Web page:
Slope Point is the southernmost point of the South Island of New Zealand.
Slope Point lies just south of the small settlements of Waikawa and Haldane, near the southwestern edge of the Catlins and Toetoes Bay and 70 km east of Invercargill.
The land around Slope Point is used for sheep farming with no houses anywhere nearby. Eroded cliffs drop down to the sea below. An AA signpost there shows the distance to the Equator and the South Pole, and a small solar-powered lighthouse stands on farmland.
There is no road to Slope Point; it must be reached by a 20-minute walk following dilapidated yellow markers. There is no public access during the lambing season (September – November).
The Catlins (sometimes referred to as The Catlins Coast) comprises an area in the southeastern corner of the South Island of New Zealand. The area lies between Balclutha and Invercargill, straddling the boundary between the Otago and Southland regions. It includes the South Island’s southernmost point, Slope Point.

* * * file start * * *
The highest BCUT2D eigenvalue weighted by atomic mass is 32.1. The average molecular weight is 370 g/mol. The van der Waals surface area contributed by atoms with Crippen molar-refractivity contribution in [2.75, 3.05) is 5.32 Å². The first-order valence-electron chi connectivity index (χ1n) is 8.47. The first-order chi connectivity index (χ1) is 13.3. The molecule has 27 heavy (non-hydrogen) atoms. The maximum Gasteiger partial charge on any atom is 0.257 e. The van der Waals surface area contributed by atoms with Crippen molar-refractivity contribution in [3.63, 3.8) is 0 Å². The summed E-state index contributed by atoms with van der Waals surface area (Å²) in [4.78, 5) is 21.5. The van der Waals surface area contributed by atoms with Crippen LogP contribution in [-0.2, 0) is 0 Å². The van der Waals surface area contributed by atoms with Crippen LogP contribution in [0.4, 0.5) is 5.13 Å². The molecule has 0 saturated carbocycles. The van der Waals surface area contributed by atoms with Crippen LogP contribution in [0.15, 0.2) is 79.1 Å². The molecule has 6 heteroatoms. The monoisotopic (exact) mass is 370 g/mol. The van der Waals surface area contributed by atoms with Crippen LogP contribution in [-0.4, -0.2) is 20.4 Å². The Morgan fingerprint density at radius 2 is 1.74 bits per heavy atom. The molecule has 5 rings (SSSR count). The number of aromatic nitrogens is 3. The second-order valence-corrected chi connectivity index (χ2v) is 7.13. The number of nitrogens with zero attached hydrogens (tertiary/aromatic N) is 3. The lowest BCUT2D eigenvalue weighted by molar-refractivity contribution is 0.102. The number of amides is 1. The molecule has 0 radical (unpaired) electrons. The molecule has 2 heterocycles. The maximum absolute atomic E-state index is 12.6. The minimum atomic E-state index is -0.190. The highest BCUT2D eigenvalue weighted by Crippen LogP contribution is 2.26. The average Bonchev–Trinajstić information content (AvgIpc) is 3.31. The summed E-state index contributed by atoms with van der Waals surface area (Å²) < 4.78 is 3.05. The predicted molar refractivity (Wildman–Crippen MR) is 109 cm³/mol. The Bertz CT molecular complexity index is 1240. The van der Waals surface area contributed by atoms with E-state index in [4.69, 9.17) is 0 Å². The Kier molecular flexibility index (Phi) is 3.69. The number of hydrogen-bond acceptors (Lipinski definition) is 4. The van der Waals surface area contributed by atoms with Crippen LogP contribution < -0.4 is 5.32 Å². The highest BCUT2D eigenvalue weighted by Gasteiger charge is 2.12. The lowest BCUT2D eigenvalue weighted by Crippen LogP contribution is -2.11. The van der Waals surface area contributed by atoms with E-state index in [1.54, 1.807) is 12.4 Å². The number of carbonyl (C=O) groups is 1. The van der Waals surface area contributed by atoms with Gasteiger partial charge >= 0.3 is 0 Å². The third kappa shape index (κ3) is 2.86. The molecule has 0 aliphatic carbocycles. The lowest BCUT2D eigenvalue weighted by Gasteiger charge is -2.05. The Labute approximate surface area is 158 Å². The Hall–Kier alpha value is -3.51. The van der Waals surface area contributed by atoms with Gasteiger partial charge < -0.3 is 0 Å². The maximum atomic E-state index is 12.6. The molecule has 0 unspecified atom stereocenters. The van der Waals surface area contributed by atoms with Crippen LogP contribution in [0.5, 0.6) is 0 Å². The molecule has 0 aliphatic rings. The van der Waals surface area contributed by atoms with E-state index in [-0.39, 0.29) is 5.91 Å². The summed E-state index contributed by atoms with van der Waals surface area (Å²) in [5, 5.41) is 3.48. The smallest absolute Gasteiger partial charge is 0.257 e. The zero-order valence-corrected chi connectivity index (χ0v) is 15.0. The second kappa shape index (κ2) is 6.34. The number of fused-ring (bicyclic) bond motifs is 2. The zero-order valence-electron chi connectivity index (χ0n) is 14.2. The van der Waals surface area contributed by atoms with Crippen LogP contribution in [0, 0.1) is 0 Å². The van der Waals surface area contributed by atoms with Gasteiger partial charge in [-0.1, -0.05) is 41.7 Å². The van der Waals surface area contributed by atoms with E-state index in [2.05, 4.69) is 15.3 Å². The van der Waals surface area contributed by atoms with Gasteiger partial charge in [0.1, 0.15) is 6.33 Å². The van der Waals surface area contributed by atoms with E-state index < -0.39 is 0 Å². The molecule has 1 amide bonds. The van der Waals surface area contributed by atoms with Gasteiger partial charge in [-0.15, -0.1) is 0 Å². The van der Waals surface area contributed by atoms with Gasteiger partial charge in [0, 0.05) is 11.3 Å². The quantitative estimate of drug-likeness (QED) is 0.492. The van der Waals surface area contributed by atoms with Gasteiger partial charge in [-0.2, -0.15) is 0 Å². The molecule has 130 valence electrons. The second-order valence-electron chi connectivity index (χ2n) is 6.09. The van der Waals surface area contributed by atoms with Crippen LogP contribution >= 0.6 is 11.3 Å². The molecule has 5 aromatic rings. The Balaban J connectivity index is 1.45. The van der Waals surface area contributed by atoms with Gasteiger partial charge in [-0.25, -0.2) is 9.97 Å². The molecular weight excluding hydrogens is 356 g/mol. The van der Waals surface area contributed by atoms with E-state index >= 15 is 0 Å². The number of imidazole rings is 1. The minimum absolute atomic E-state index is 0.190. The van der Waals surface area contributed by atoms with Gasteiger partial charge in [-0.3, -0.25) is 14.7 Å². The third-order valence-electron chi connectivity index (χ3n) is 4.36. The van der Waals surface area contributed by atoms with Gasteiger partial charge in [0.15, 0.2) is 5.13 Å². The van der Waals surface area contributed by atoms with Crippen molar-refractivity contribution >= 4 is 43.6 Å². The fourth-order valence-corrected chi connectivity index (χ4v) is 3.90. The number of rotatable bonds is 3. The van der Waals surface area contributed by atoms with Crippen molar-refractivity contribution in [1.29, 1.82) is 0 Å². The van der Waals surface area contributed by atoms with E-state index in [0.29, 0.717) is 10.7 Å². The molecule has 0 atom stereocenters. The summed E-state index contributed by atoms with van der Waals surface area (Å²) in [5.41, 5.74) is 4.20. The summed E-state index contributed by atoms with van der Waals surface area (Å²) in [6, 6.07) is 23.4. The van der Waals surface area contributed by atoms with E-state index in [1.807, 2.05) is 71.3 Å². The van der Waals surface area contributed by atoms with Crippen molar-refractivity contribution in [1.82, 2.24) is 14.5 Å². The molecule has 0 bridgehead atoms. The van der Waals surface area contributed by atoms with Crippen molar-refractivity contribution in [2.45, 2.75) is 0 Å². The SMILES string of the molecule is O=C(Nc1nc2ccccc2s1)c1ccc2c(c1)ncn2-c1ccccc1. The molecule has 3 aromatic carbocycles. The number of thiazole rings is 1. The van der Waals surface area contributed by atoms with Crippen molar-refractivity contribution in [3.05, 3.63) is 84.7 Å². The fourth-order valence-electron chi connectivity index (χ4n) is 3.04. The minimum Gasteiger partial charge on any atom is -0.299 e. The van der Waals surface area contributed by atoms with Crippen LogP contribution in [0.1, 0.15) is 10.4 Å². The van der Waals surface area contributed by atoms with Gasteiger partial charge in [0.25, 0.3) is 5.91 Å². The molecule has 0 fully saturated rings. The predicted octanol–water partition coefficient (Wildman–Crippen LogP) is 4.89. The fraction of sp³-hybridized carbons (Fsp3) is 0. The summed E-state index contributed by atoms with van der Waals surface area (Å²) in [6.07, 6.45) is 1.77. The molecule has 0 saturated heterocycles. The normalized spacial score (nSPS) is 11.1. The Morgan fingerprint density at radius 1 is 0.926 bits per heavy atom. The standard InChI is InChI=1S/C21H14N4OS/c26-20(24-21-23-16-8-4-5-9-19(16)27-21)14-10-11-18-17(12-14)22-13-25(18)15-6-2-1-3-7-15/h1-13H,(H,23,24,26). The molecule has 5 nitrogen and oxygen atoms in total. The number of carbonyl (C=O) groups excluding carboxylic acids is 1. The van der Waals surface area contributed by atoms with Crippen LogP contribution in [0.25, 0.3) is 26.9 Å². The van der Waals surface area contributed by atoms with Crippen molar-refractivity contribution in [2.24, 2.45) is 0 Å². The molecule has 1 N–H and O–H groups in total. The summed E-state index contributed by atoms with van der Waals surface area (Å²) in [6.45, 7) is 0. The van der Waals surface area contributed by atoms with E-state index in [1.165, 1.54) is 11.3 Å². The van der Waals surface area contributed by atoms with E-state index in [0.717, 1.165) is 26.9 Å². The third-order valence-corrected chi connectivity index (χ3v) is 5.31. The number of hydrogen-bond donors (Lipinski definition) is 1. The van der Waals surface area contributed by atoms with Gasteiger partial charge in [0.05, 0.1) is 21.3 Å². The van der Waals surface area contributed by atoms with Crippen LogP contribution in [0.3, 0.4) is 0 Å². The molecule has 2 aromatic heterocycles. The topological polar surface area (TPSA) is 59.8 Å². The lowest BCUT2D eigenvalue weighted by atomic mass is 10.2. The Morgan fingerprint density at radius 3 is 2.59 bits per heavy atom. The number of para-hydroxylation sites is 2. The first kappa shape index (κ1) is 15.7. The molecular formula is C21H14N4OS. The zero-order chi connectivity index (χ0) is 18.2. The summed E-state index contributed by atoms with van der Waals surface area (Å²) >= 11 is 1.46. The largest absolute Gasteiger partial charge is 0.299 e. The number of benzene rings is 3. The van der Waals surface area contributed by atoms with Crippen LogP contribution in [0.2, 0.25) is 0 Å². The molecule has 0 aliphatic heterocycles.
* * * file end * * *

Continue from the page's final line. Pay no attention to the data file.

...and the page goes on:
A rugged, sparsely populated area, the Catlins features a scenic coastal landscape and dense temperate rainforest, both of which harbour many endangered species of birds, most notably the rare yellow-eyed penguin. The coast attracts numerous marine mammals, among them New Zealand fur seals and Hooker’s sea lions. In general terms the area enjoys a maritime temperate climate. Its exposed location leads to its frequently wild weather and heavy ocean swells, which are an attraction to big-wave surfers, and have also caused numerous shipwrecks.